Because of some unavoidable delays in posting at the New York Times eXaminer over the next several days, I've posted my column for today's NYTX here. I'll probably take this down after the column goes up at NYTX. I'll transfer any comments over; I'll give the commenters credit, naturally, but the comments willl have to go above my name.
New York Times columnist David Brooks is disappointed: President Obama did not devote his State of the Union address to a “grand plan” to dispense with the old, the sick and the poor once and for all.
Brooks begins today's column pining for the good ole days when it appeared the deficit hawks on the Simpson-Bowles Commission would prevail upon the Congress and the President to slash the deficit by cutting spending on what the right characterizes as “entitlement programs.” As Robert Greenstein and James Horney of the Center for Budget and Policy Priorities wrote, “Budget cuts account for 69 percent of the savings” in Simpson-Bowles' most recent proposal. Those cuts come largely, though not entirely, from “non-security discretionary spending”; that is, from social safety net programs. Worse,
The plan also relies on reductions in scheduled Social Security benefits for most of the changes it proposes to ensure the program’s long-term solvency. Those benefit cuts outweigh the proposed revenue increases by 2 to 1 over 75 years — and by 4 to 1 in the 75th year. This does not represent a balanced approach to Social Security reform.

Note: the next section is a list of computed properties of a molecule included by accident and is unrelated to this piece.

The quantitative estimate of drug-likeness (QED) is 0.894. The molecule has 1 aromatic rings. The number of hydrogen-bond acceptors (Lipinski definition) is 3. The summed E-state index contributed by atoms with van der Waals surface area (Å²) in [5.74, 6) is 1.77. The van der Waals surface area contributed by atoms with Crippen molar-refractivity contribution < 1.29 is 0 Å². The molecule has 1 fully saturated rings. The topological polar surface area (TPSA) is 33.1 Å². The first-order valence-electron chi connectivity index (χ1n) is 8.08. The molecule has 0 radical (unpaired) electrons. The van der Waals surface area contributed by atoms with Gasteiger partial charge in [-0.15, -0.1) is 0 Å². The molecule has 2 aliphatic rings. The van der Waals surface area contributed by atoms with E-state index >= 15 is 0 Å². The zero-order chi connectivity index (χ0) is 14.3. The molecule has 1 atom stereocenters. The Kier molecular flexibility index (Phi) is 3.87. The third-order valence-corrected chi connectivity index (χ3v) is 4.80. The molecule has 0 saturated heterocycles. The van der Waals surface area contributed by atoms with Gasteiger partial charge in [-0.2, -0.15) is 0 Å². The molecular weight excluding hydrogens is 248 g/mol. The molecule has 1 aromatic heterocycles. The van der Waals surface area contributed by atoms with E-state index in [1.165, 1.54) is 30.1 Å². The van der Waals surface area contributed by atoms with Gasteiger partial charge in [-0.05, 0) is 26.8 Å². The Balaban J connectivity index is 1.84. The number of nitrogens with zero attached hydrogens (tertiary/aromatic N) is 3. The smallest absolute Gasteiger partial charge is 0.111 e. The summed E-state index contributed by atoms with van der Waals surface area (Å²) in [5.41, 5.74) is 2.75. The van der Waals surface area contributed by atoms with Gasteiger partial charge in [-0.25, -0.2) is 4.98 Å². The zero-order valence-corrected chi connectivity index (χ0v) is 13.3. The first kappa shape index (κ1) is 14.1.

Using the most conciliatory language possible, Greenstein and Horney write that Simpson-Bowles “raises question as to whether the funding for this part of the budget would be adequate to meet critical national needs in the decade ahead.”
Brooks also longs for the “big ideas” proposed by the fiscally-conservative Peter G. Peterson Foundation, a foundation funded by the multi-billionaire hedge-fund operator Pete Peterson. The foundation is devoted to scaring Americans about the “gargantuan” national debt and pressing the need to end Social Security and other social safety net programs, the better to protect the wealthy – like Peterson. “Peterson money is everywhere,” Eric Kingson, co-director of Social Security Works told Benjamin Sarlin of the Daily Beast. “They've managed to insinuate themselves as centrists when what we have in my mind is a really far-out anti-government conservative perspective.” Sarlin documents how Peterson influenced the Simpson-Bowles Commission and how he has used his money to insinuate his views into media coverage of the budget deficit. Economist Dean Baker asked, “Do you have to work for Pete Peterson to be cited on budget issues in the Washington Post?” The question is rhetorical. Post coverage, as Baker documents, suggests that the answer is “yes.”
Brooks complains that in President Obama's speech, “There was nothing big, like tax reform or entitlement reform,” He credits Republicans, by contrast, for speaking “with epic alarm about the nation’s problems. They are unified behind big tax and welfare state reforms that would purge Washington and shake things up.” Yes, they are. Never mind that the drumbeat of this epic alarm and the militant, anti-government unity of the GOP are what have forced the nation into the sorry state it is today. The Occupy Wall Street movement fingers Wall Street, of course, but bought-and-paid-for politicians are responsible for allowing Wall Street and other big corporate interests to tank the economy and turn the American dream into an impossible dream for ordinary Americans.